I faced a trial today.
It wasn’t a massive, earth-shattering problem or a long-set tribulation like the one in which Abraham found himself, but it was still difficult.
I didn’t want to go to all of my church meetings on Sunday.
I had a good excuse: the U.S. men’s hockey team was facing host-Canada in the gold medal game of the Vancouver Olympics, and the entire civilized world seemed to be tuning in (or at least, those of us who weren’t at church).
Sounds like a fairly good reason to ditch, right? Chances like these don’t come around every four years; maybe every eight, as it was a rematch of the 2002 Salt Lake City Games gold medal match.
This was my chance to experience something even a fraction similar to my parents’ generation and their “Miracle of Ice” in 1980. After all, No. 1-ranked Canada was considering an odds-even matchup for the No. 6 Americans. Add to that the drama that is the United States’ already record-breaking medal count, and you’ve got reason to tune in enough.
But I didn’t.
I watched the first period, when Canada’s Jonathan Toews put the home team ahead 1-0. Then I went off to sacrament meeting and promptly missed goals two and three. So I determined to catch at least part of it, and sat in my car through the entire third period, including Zach Parise’s equalizer to send the Americans into the Olympics' second overtime ever. I was pumping my fist on my dashboard, shouting “USA! USA! USA!” at my rearview mirror and then falling deflated when Sidney Crosby gave the Canadians the win (and the gold) with his overtime jammer.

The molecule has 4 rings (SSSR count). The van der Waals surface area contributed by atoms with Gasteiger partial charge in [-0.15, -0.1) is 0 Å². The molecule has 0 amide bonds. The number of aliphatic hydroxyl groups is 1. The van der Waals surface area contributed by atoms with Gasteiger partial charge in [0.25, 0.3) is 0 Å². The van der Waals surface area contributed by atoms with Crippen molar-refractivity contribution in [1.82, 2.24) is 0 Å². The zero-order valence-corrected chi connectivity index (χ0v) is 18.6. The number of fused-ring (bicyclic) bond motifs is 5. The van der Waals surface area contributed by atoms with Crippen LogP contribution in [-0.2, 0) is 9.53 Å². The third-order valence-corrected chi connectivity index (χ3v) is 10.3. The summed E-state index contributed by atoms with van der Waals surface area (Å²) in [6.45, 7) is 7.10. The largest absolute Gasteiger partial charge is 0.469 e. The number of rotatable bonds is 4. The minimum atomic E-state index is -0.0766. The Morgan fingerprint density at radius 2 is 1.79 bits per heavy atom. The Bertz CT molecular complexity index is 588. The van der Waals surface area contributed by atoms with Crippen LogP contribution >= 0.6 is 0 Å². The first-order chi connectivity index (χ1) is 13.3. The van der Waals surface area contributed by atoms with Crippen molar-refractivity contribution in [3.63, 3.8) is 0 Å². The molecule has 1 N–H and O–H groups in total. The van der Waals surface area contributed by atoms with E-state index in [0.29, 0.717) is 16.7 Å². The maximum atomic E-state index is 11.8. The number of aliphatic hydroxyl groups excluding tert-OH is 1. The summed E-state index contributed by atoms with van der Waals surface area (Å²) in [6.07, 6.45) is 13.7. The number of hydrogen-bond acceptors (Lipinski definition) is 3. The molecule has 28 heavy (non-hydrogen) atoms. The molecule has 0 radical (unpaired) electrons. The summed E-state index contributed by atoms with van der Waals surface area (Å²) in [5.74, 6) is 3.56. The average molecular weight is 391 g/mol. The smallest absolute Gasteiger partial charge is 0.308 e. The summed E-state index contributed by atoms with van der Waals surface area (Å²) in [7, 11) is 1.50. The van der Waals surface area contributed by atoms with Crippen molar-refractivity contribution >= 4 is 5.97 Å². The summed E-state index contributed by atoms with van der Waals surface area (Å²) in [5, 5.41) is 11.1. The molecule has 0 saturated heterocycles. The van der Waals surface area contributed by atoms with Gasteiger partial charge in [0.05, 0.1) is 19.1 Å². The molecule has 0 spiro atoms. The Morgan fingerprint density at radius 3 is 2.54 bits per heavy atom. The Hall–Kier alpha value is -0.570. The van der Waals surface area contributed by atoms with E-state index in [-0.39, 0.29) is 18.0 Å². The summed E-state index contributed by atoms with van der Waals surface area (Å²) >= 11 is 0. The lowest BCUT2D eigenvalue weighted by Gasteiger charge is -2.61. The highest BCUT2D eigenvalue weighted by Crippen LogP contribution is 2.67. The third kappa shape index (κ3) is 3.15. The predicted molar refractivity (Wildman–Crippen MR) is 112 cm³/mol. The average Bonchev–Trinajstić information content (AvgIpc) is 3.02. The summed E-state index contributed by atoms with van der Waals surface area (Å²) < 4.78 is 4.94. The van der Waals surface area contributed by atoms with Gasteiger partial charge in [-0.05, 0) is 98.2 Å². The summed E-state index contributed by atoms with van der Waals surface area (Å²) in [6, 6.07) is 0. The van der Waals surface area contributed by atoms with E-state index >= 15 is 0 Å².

It had to be Crosby, didn't it?
So I went back inside, just in time to catch the final few minutes of Sunday School.
Here’s the funny thing about those relatively brief ticks of the clock — they were about Lot’s wife. You know, the story: Lot and his family are fleeing Sodom & Gomorrah, and Lot’s wife looks back at the meteors and divine destruction, only to be swiftly turned into a pillar of salt.
All of us have our own "Abrahamic sacrifice moments." And similarly, we all have our own "Lot’s wife moments" — when we think we are doing the Lord’s counsel, only to find out we’re not obeying with the exactness he would prefer, and are threatened with obsessively large amounts of spices and table seasonings.
The Sunday School teacher said one of those moments was coming to church — how often times, it’s all we can do to physically drag ourselves through all three meetings. We’re there corporeally, but hope nobody calls on us to pray. While that’s better that not showing up at all, how many blessings did we miss out on by not being prepared for those three precious hours of the week? And more importantly, will we ever truly know what we left behind?
I guess I had one of those Sundays — and now that the Olympics are over, the Closing Ceremonies cleaned up, and the athletes moving on to London and Sochi, Russia, I can concentrate on being ready for those “other two hours” during my weekly Sunday communion.
But boy, it was a really good hockey game to risk my immortal soul. Heck of a game, Yanks.